Another of my occasional “what have we been up to lately” posts…
With the end of summer fast approaching we finally made it to an open-air performance, and I managed to visit an exhibition I’ve been meaning to see at the Met for months, just days before it closed. We spent the Labor Day weekend visiting a friend in Chicago, and the 9/11 anniversary weekend singing two different requiems at St Bart’s.
Over the last couple of summers we’ve become big fans of the Bryant Park Shakespeare program, and we’ve seen two or three different companies performing. This time, we watched the Drilling Company’s production of Measure for Measure. I don’t think I’ve seen this one performed before, and whilst in some ways it’s quite challenging (and the ending is FAR too neat, even for the Bard himself), they did a great job at making it relatable in a modern setting. I loved that it was set in “Viennaville” Louisiana, and the Shakespearean language sounded wonderful in a southern accent.
The Met’s Manus et Machina exhibition opened in May, and was hailed as one of the summer’s “must-see” shows. Taking Denis Diderot and Jean le Rond d’Alembert’s 1751-52 publication, Encyclopedia, or Systematic Dictionary of the Sciences, Arts and Crafts as its jumping-off point, its focus was the influence of technology on couture. The Met’s Costume Institute always puts on spectacular shows, and this was no exception.
Their use of the circular space in the museum’s Robert Lehman wing allowed the show to pivot around a spectacular Lagerfeld/Chanel wedding dress with a 20-foot train, and each item was accompanied by a short note about the production technique. It seems that in most cases designers combine a mix of hand and machine techniques, depending on the effects they wish to achieve, but there were a few genuinely techy creations including a lovely fibreglass gown which was operated by remote control, and some completely sci-fi-looking laser-shaped polymer numbers.
We had a short trip to Chicago back in 2014 and I liked what I saw, so it was very nice to go back and spend a little more time there. Staying with a friend also made for a different kind of experience, and we had a lovely weekend. One day was dedicated to getting out and about – we started with an excellent brunch at the gluten free cafe Wheat’s End. Suitably fortified, we caught a bus to the lakeshore for a wander around Lincoln Park, before strolling along the lakeside path to the city centre.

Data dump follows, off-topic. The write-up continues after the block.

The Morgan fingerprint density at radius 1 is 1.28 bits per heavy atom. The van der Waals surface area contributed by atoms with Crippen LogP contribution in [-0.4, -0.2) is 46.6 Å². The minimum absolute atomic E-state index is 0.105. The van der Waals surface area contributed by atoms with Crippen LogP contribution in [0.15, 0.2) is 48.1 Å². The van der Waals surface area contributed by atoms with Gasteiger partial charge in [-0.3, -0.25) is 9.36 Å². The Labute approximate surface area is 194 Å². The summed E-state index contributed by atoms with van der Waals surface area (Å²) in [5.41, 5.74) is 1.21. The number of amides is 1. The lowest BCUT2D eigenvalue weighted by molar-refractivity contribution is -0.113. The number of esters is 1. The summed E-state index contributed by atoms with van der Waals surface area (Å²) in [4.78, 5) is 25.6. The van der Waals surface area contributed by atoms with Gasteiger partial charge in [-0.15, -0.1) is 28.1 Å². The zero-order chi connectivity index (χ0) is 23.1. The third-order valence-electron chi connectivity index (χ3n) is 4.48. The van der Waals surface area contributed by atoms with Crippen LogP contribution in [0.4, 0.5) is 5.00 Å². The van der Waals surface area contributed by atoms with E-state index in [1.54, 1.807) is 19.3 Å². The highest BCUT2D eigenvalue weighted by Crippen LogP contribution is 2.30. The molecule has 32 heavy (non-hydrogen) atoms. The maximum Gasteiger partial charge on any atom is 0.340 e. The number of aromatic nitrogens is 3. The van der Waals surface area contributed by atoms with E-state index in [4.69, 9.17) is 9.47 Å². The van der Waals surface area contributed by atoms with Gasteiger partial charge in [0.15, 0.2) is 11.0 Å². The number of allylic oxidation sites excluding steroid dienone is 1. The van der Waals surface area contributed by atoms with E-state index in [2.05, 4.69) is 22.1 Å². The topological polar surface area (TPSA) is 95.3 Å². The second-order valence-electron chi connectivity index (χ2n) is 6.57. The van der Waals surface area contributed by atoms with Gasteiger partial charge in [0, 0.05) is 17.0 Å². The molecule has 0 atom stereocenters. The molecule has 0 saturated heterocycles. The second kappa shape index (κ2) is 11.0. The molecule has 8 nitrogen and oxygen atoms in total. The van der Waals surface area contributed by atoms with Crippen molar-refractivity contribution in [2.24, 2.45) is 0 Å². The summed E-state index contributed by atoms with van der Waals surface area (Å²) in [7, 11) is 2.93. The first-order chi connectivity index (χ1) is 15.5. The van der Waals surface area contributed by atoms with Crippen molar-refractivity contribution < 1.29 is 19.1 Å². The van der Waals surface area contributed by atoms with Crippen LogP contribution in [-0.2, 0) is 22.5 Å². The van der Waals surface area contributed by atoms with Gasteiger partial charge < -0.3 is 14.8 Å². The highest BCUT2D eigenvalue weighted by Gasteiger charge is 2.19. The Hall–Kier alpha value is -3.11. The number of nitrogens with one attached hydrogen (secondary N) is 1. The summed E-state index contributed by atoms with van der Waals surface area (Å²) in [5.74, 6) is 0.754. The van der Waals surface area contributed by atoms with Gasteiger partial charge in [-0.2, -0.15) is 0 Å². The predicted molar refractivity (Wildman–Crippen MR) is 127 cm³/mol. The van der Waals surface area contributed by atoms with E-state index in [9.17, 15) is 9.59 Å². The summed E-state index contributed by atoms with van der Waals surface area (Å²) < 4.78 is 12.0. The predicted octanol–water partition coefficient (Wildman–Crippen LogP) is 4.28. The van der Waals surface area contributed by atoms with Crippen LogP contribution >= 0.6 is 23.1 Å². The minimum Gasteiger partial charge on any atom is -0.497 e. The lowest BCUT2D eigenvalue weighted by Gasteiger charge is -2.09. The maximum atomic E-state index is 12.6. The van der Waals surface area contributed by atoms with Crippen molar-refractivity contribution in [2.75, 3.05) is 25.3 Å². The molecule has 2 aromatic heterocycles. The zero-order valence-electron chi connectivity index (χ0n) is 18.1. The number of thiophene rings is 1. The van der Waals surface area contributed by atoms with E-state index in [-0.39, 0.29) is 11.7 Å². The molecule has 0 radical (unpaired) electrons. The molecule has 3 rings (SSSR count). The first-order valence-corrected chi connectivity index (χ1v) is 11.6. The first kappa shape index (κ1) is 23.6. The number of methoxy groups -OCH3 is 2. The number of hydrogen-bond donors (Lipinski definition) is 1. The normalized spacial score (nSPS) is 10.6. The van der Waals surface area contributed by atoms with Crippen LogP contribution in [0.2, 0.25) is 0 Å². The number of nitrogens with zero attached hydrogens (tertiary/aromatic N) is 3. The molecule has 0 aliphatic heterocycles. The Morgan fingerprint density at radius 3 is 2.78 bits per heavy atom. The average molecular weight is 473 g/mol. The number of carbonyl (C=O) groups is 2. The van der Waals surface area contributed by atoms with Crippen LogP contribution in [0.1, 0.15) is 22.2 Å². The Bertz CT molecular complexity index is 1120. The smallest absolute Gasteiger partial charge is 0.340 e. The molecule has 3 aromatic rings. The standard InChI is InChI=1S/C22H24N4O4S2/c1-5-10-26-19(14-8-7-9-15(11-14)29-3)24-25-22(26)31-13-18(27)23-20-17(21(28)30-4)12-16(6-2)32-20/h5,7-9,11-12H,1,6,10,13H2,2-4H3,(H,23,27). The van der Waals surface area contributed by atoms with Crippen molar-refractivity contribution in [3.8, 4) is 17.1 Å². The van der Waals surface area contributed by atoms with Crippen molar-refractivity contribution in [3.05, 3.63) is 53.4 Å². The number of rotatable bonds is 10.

It was a hot afternoon, so a wine bar on the riverwalk provided some much-needed refreshment (along with views of people messing around in boats and kayaks), before we headed on to the Pritzker Pavilion to eat our picnic and catch some of the jazz festival.
The next day was much more relaxing, with brunch at home followed by the afternoon in a beer garden, and dinner in a lively taqueria – for once we had a “proper” bank holiday day!
The following weekend could hardly have been more different. With the 15th anniversary of the 9/11 attacks falling on Sunday, this was a significant time of commemoration, as part of which we performed most of Durufle’s requiem during the 11am service at St Bart’s. Much as we love our 9am service choir we always enjoy the opportunity to perform with the combined choirs, and this was an extraordinary occasion. We had also been invited to sing with a visiting group, the Really Big Chorus, who were presenting a concert performance of Faure’s requiem the same evening. The RBC were great fun – they specialise in “from scratch” concerts, (where large groups of singers get together and put together a concert in a weekend), regularly performing in the Royal Albert Hall and other large venues. Their New York trip comprised around 90 singers, mainly from England, with conductor Brian Kay (of King’s Singers and Frog Song fame), and we were among a few St Bart’s musicians who took part. It was all quite exhausting, but I’m so glad we were there.